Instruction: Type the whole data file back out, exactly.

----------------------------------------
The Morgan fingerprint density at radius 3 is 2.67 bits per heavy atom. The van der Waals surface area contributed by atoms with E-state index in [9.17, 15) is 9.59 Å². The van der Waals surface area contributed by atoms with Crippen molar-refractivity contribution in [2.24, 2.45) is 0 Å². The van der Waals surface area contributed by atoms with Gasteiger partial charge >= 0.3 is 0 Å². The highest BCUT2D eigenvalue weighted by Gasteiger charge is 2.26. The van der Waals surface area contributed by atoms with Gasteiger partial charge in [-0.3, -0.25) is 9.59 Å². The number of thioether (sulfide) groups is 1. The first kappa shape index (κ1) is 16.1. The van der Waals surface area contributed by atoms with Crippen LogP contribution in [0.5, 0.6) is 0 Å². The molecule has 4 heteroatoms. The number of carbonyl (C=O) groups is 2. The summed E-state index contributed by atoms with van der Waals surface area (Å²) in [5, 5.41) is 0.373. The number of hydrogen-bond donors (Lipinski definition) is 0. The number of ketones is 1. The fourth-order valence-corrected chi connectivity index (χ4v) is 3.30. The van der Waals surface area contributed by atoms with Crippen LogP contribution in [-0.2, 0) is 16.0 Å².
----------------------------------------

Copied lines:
The Morgan fingerprint density at radius 3 is 2.67 bits per heavy atom. The van der Waals surface area contributed by atoms with E-state index in [9.17, 15) is 9.59 Å². The van der Waals surface area contributed by atoms with Crippen molar-refractivity contribution in [2.24, 2.45) is 0 Å². The van der Waals surface area contributed by atoms with Gasteiger partial charge >= 0.3 is 0 Å². The highest BCUT2D eigenvalue weighted by Gasteiger charge is 2.26. The van der Waals surface area contributed by atoms with Gasteiger partial charge in [-0.3, -0.25) is 9.59 Å². The number of thioether (sulfide) groups is 1. The first kappa shape index (κ1) is 16.1. The van der Waals surface area contributed by atoms with Crippen LogP contribution in [0.5, 0.6) is 0 Å². The molecule has 4 heteroatoms. The number of carbonyl (C=O) groups is 2. The summed E-state index contributed by atoms with van der Waals surface area (Å²) in [5, 5.41) is 0.373. The number of hydrogen-bond donors (Lipinski definition) is 0. The number of ketones is 1. The fourth-order valence-corrected chi connectivity index (χ4v) is 3.30. The van der Waals surface area contributed by atoms with Crippen LogP contribution in [-0.2, 0) is 16.0 Å².